This is positive news and demonstrates that the entrepreneurial spirit is as healthy as it has ever been; in fact, millennials are starting more businesses before the age of 25 than their older counterparts did, but they are also more impatient to exit, with 63% wishing to do so within 5 years as compared to 46% of those aged 35 and over.

Are you prepared to go the extra mile and risk it all? Such is the life of a serial entrepreneur; the one-time founder, research shows, is more attached to staff and the day to day demands of running a business.

When it comes to the mind-set of the serial entrepreneur, the study is revealing; 91% of those questioned who have started 6-10 businesses say that they are confident in their business abilities, compared to just 67% of one time founders; only 13% are afraid of failure, compared to 40% of one time founders, and there are other clear differences.

60% of one-time founder’s prefer to focus on one thing at a time (just 20% of serial entrepreneurs agreed), and only 45% of one-time founders declared themselves to be financial risk takers (73% of serial entrepreneurs agreed they were). Intriguingly however, serial entrepreneurs (91%) overwhelmingly agreed it was important to plan for the unexpected (versus 61% one-time founders) and just over half confessed to being easily distracted by new opportunities (only 16% of one-time founders were).

So it would seem there is work to be done to persuade the one-time founder to be more open-minded and more of a risk taker, but as Luke Johnson points out, they may find relief in the knowledge that being a serial entrepreneur doesn’t have to mean starting business after business from scratch; it can also mean taking a position on a board, mentoring other founders, or investing as a business angel.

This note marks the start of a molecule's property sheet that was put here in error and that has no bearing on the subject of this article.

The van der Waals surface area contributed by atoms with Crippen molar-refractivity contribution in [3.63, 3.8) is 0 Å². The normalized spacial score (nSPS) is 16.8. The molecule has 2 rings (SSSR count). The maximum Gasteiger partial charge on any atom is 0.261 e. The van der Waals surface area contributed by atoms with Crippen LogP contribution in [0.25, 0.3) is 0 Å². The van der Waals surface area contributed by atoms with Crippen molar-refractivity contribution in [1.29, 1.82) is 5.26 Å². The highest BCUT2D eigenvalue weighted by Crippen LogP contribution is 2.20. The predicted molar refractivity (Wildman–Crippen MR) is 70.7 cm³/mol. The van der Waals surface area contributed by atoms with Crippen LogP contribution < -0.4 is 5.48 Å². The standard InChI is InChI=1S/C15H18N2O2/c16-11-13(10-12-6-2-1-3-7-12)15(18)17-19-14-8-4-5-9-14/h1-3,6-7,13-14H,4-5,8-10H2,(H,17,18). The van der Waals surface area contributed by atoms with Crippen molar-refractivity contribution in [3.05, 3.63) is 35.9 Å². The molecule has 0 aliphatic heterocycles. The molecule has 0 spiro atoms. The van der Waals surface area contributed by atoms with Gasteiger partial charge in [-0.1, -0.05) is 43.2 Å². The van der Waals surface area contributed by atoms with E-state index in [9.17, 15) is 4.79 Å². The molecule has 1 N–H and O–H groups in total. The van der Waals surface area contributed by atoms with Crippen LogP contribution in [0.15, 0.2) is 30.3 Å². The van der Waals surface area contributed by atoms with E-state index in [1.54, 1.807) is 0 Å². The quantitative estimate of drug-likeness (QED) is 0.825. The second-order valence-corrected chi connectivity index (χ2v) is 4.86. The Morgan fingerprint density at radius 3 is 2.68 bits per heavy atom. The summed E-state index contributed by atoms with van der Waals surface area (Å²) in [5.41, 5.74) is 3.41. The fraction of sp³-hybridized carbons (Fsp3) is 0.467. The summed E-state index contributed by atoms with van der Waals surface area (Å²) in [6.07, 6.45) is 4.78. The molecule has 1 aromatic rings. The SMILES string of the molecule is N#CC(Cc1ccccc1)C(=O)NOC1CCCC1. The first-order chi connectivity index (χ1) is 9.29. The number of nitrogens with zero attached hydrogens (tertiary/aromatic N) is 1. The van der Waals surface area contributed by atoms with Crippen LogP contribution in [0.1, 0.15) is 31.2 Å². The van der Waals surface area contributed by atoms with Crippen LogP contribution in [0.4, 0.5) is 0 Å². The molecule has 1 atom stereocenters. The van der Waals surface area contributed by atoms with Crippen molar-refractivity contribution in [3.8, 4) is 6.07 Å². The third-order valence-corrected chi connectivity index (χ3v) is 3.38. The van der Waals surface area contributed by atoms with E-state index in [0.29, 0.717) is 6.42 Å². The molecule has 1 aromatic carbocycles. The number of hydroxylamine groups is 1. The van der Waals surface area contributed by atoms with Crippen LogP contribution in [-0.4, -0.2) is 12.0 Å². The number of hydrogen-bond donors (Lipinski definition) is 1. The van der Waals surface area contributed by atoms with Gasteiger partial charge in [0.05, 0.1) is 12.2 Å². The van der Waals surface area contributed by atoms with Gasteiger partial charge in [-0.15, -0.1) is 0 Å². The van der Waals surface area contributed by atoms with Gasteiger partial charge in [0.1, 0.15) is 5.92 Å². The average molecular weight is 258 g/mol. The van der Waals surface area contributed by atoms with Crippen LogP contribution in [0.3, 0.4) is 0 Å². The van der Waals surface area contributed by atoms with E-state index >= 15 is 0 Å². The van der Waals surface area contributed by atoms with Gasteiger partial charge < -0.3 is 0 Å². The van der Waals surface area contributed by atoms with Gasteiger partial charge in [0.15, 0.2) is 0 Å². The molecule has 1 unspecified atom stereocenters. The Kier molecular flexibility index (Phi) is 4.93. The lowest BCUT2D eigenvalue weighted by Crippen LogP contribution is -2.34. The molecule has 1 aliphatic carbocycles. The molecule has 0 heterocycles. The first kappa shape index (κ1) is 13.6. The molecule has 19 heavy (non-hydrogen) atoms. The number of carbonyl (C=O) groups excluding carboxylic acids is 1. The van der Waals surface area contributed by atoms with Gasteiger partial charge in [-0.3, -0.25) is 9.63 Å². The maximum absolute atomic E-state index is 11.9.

What motivates today’s founders? As you might expect, one-time only founders enjoyed the day-to-day, whereas serial entrepreneurs enjoyed the challenge of growing a business, and making a contribution to society. One time founders enjoy this aspect too, but get more caught up in the day to day, and particularly value their relations with other staff members.

73% of serial entrepreneurs said they had sold a business, and 64% had experienced closure (versus one-time founders 30% and 9.1%), whilst both sets of founders shared similar concerns, namely lack of financing and time constraints. Serial entrepreneurs were generally less concerned about a lack of experience, knowledge, or a lack of support from those around them. In other words, they back themselves in most situations.

So, do the stereotypes hold up? Perhaps. Every founder is different, and every industry also, so it can be hard to make sweeping judgments. Several things are clear however; Britain needs entrepreneurs, not just to set up and run innovative and wealth generating businesses, but to keep pushing, keep challenging themselves and not to be afraid of embracing new experiences.

The report concludes with 6 case studies of successful entrepreneurs looking at what, and what not to do when considering setting up a business. They are well worth any budding founder’s time.

As The Prodigy were fond of saying, so might it befit the serial entrepreneur; “I’ll take your brain to another dimension; pay close attention!”